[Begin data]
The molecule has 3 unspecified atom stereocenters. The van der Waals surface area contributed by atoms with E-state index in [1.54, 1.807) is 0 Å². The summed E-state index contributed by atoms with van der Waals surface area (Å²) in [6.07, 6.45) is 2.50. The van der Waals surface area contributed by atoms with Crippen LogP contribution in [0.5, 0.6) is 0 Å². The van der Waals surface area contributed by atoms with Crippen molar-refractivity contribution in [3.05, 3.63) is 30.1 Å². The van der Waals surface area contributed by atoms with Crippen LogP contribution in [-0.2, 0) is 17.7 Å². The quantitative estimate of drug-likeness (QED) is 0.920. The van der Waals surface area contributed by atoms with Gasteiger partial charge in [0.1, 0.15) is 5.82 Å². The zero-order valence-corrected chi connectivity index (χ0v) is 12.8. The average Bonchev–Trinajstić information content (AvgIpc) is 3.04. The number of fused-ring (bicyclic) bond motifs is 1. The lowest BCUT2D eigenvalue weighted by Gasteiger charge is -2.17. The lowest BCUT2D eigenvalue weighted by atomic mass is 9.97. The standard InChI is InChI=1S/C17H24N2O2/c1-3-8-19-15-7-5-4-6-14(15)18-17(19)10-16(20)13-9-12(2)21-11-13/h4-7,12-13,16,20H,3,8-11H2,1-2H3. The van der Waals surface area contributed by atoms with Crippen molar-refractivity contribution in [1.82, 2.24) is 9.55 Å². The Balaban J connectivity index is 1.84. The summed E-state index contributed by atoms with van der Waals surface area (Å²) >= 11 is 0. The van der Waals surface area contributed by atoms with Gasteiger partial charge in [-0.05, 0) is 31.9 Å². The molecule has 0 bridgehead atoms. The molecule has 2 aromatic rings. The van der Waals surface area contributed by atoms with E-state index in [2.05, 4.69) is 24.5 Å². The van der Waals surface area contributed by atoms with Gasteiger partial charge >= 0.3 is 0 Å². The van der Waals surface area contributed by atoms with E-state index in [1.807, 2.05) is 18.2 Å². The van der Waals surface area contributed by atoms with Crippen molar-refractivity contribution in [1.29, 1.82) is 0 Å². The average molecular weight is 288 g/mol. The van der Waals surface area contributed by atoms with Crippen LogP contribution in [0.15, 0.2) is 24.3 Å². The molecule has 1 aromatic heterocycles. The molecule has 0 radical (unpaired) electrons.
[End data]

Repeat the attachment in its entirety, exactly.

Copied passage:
The molecule has 3 unspecified atom stereocenters. The van der Waals surface area contributed by atoms with E-state index in [1.54, 1.807) is 0 Å². The summed E-state index contributed by atoms with van der Waals surface area (Å²) in [6.07, 6.45) is 2.50. The van der Waals surface area contributed by atoms with Crippen LogP contribution in [0.5, 0.6) is 0 Å². The van der Waals surface area contributed by atoms with Crippen molar-refractivity contribution in [3.05, 3.63) is 30.1 Å². The van der Waals surface area contributed by atoms with Crippen LogP contribution in [-0.2, 0) is 17.7 Å². The quantitative estimate of drug-likeness (QED) is 0.920. The van der Waals surface area contributed by atoms with Gasteiger partial charge in [0.1, 0.15) is 5.82 Å². The zero-order valence-corrected chi connectivity index (χ0v) is 12.8. The average Bonchev–Trinajstić information content (AvgIpc) is 3.04. The number of fused-ring (bicyclic) bond motifs is 1. The lowest BCUT2D eigenvalue weighted by Gasteiger charge is -2.17. The lowest BCUT2D eigenvalue weighted by atomic mass is 9.97. The standard InChI is InChI=1S/C17H24N2O2/c1-3-8-19-15-7-5-4-6-14(15)18-17(19)10-16(20)13-9-12(2)21-11-13/h4-7,12-13,16,20H,3,8-11H2,1-2H3. The van der Waals surface area contributed by atoms with Crippen molar-refractivity contribution in [1.82, 2.24) is 9.55 Å². The Balaban J connectivity index is 1.84. The summed E-state index contributed by atoms with van der Waals surface area (Å²) >= 11 is 0. The van der Waals surface area contributed by atoms with Gasteiger partial charge in [-0.05, 0) is 31.9 Å². The molecule has 0 bridgehead atoms. The molecule has 2 aromatic rings. The van der Waals surface area contributed by atoms with E-state index in [2.05, 4.69) is 24.5 Å². The van der Waals surface area contributed by atoms with Gasteiger partial charge >= 0.3 is 0 Å². The van der Waals surface area contributed by atoms with E-state index in [1.807, 2.05) is 18.2 Å². The van der Waals surface area contributed by atoms with Crippen molar-refractivity contribution in [1.29, 1.82) is 0 Å². The average molecular weight is 288 g/mol. The van der Waals surface area contributed by atoms with Crippen LogP contribution in [0.15, 0.2) is 24.3 Å². The molecule has 1 aromatic heterocycles. The molecule has 0 radical (unpaired) electrons.